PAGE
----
At one strange point in my sales career, I found myself working for a very small company.
I think we had 12 people working together.
I really shouldn’t say "together" though, as I was working all alone.
I was the west coast office.
The entire west coast was my territory.
Everyone else was 3000 miles away in Washington D.C.
One of the seemingly good things was that there was way more opportunity than I could ever sell to.
But too much opportunity can be a bad thing if you let it pull you in 27 different directions.
So I had to be more focused.
After a few weeks of getting my feet wet in this job, I figured out who I should be selling to, and who I shouldn’t.
I had my customer profile down.
I knew which prospects to say no to, and which prospects that I should sell to.
One day while following up on leads, I called this company that was more than 500 miles away from me.
They had some elements of being a good prospect for me to sell to.
And they had some elements of not being a prospect I should sell to.
More to the point, they were a small company, which usually meant they would be spending less than some bigger companies. This was good for me, because I was selling for a smaller company, and we weren’t the biggest, bestest, or priciest player in the game.
On the other hand, they were looking at all the "top tier", bigger competitors of mine in the business. This wasn’t good, because we in head to head competition with them, we usually lost.
A different sales rep might have been eager to give them a presentation. I mean, hey, they were in the market, and were going to purchase from someone, right?
And in today’s world, that same sales rep might just get on something like WebEx and give ’em a 20 minute introductory pitch. Run ’em through some Powerpoint slides to try and get ’em all hot and bothered.
Yeah, um, sure that’ll get ’em excited…
What I did was I told them what type of company usually bought from me and why. And then I also told them what kind of company bought from my larger competitors and why.
This I did after asking a lot of questions to qualify them and who they were looking at.
It was too soon for me to engage this prospect, and it was questionable if I would ever engage them at all.
So a few months later, I get a call back from their COO. She asks me more questions, and tells me that she thinks that the bigger companies might not be right for them. But she also tells that she’s still not sure.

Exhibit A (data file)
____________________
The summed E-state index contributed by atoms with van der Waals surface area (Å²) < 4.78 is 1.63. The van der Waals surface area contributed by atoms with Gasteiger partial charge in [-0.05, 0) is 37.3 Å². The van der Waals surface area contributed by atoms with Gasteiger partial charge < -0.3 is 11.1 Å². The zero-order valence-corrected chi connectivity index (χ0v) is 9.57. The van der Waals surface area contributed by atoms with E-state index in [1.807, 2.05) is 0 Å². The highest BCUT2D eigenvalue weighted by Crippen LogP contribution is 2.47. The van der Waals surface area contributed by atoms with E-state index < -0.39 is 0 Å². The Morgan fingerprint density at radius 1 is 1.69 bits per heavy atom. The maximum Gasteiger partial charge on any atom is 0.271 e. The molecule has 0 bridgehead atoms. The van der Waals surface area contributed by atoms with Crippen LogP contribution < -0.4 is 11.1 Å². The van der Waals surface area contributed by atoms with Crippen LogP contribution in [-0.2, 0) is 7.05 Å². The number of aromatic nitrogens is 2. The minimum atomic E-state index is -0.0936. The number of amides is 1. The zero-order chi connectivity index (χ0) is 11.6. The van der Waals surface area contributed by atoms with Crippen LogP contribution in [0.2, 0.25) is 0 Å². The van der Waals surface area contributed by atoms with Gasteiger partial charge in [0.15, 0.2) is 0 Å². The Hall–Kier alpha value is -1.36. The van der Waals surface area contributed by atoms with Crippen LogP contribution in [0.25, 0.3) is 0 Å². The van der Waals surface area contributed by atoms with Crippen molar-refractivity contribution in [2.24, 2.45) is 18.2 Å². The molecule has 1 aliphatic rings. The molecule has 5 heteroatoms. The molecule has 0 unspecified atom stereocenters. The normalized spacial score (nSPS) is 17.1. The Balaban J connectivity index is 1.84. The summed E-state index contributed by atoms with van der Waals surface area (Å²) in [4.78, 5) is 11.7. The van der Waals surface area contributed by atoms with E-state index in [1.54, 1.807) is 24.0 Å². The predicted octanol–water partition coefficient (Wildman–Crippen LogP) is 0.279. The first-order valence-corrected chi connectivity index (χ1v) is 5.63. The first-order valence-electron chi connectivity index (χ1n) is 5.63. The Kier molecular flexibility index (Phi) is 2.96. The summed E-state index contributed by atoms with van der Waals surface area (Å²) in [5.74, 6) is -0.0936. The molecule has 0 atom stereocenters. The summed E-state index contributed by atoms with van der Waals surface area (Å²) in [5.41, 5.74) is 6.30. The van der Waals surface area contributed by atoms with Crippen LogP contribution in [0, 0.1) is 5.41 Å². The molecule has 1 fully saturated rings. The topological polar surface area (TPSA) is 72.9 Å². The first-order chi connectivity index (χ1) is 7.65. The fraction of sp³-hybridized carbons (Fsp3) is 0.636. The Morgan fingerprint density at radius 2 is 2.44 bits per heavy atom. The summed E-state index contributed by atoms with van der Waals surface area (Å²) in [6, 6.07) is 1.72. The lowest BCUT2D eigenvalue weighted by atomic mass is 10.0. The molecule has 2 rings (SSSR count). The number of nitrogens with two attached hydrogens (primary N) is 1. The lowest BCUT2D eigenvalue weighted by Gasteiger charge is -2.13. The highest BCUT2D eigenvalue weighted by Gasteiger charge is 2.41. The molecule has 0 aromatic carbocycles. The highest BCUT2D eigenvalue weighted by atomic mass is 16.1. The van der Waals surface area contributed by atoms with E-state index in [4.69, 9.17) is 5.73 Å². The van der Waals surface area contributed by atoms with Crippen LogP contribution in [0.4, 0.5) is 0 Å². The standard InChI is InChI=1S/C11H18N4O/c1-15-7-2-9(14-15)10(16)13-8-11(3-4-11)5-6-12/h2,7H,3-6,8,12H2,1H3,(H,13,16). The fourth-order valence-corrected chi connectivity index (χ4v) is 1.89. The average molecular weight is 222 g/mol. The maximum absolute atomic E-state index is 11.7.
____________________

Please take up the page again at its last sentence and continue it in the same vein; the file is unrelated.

I tell her again who buys from them and who buys from us.
And I still hold off on scheduling a sales call.
Another couple of months pass, and I get a third call.
Similar to the second call, but this time she’s got more conviction. She’s looked at the bigger companies, thinks they are overkill and more money than she wants to put out.
Good, now I have a good shot at this deal.
I did some more requirements gathering and questioning on that phone call, and then I scheduled a visit.
And as you might imagine, by then I closed this sale pretty fast. Yes, initial phone call to close was many months. But first face-to-face call to close was just a few days. In other words, I maximized the sales I got for my effort.
Basically I had tantalized them over time, built a relationship, while making them pursue me. And one of the most important things I did was I differentiated myself in how I sold.
I wasn’t just the guy pitching, schmoozing and lying to get the deal.
To them I was someone who they liked and got along with, and I was someone concerned about having successful customers.
Once you crack the code and make a few mind-shifts, your sales can real go fast. Reading this newsletter everyday is a good start at changing your attitude. Even better you should get yourself a copy of the Persuasive Selling Skills Audio Program. In it you’ll find the critical mind-shifts you need to make to multiply your sales this year.
You only have so much time every day, every week, and every month of this year to sell. Shouldn’t you get the most you possibly can from you efforts?
Sell with Pride,